Fibroblast growth factor 10 is a negative regulator of postnatal neurogenesis in the mouse hypothalamus

Timothy Goodman, Stuart G. Nayar, Shaun Clare, Marta Mikolajczak, Ritva Rice, Suzanne Mansour, Saverio Bellusci, Mohammad K. Hajihosseini

Research output: Contribution to journalArticlepeer-review

16 Citations (Scopus)
20 Downloads (Pure)


New neurons are generated in the postnatal rodent hypothalamus, with a subset of tanycytes in the third ventricular (3V) wall serving as neural stem/progenitor cells. However, the precise stem cell niche organization, the intermediate steps and the endogenous regulators of postnatal hypothalamic neurogenesis remain elusive. Quantitative lineage-tracing in vivo revealed that conditional deletion of fibroblast growth factor 10 (Fgf10) from Fgf10-expressing β-tanycytes at postnatal days (P)4-5 results in the generation of significantly more parenchymal cells by P28, composed mostly of ventromedial and dorsomedial neurons and some glial cells, which persist into adulthood. A closer scrutiny in vivo and ex vivo revealed that the 3V wall is not static and is amenable to cell movements. Furthermore, normally β-tanycytes give rise to parenchymal cells via an intermediate population of α-tanycytes with transient amplifying cell characteristics. Loss of Fgf10 temporarily attenuates the amplification of β-tanycytes but also appears to delay the exit of their α-tanycyte descendants from the germinal 3V wall. Our findings suggest that transience of cells through the α-tanycyte domain is a key feature, and Fgf10 is a negative regulator of postnatal hypothalamic neurogenesis.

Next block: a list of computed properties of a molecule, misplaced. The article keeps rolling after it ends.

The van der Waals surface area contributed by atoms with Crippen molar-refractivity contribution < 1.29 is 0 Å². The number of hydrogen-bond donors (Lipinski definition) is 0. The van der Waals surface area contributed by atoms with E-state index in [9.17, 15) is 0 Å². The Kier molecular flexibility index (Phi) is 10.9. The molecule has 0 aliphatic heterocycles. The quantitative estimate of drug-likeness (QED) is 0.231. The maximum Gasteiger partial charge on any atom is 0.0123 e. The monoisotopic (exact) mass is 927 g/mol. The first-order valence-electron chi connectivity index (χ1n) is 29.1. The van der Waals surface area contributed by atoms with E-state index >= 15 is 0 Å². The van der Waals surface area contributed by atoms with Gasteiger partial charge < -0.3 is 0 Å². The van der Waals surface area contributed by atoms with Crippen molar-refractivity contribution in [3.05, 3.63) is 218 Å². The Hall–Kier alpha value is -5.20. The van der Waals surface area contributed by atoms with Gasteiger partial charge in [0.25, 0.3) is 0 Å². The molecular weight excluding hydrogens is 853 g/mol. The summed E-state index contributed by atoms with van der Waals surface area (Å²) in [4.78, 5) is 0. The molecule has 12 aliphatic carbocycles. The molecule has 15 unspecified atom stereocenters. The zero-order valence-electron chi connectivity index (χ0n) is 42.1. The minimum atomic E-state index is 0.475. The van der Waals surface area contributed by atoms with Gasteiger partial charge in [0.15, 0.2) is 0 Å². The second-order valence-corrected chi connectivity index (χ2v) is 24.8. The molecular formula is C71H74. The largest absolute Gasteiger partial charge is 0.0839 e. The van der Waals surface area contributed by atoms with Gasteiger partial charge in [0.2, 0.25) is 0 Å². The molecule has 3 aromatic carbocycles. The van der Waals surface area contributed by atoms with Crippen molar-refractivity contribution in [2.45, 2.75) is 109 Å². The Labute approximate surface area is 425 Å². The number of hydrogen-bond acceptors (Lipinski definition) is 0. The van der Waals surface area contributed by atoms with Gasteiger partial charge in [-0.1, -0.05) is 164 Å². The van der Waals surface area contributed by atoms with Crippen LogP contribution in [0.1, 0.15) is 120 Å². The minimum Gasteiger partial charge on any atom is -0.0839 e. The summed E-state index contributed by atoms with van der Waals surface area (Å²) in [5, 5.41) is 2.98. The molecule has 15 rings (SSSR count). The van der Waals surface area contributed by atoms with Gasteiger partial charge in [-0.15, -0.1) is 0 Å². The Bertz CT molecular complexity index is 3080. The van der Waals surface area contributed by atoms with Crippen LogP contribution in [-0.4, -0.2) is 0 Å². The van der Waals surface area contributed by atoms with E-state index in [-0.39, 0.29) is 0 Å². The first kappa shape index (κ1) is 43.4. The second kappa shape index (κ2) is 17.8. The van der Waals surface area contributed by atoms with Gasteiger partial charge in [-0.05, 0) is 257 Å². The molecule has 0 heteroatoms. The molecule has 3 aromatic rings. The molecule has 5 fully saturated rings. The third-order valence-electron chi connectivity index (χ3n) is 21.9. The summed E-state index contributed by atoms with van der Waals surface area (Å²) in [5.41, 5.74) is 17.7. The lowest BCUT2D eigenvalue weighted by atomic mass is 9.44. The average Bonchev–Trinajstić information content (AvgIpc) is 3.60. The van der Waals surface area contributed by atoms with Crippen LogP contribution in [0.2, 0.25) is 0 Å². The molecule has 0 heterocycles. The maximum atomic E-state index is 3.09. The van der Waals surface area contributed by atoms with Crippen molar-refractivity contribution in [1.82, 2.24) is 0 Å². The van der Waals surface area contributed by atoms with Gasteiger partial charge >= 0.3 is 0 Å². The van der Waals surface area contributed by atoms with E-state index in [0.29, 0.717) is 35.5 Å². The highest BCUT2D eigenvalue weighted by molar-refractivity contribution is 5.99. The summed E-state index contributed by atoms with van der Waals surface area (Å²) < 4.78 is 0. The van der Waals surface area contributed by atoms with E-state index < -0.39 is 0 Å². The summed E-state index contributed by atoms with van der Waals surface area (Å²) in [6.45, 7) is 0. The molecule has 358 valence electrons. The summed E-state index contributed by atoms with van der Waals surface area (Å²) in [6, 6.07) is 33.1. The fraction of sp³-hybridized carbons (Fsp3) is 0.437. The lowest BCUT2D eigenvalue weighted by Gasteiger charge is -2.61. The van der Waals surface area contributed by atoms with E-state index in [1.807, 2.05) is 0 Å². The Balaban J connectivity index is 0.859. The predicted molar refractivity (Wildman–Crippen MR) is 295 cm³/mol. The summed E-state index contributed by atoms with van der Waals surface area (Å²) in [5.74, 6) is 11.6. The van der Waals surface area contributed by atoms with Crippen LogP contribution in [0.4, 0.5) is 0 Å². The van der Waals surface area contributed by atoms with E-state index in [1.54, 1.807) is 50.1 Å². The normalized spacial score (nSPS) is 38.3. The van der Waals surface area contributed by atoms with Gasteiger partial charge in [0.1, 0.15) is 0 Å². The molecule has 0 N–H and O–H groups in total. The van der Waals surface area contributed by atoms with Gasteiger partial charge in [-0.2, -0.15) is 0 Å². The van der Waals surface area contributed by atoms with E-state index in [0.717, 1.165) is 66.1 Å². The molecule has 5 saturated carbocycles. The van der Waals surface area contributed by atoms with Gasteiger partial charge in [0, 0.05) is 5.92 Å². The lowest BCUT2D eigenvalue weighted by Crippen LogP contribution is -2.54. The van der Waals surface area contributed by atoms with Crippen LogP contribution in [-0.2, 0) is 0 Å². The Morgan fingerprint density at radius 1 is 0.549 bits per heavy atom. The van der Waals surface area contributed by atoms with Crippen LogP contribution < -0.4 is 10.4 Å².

Original languageEnglish
Article number180950
Issue number13
Publication statusPublished - 13 Jul 2020


  • Cell movement
  • Fibroblast growth factors
  • Hypothalamus
  • Lineage tracing
  • Mouse
  • Postnatal neurogenesis
  • Tanycytes

Cite this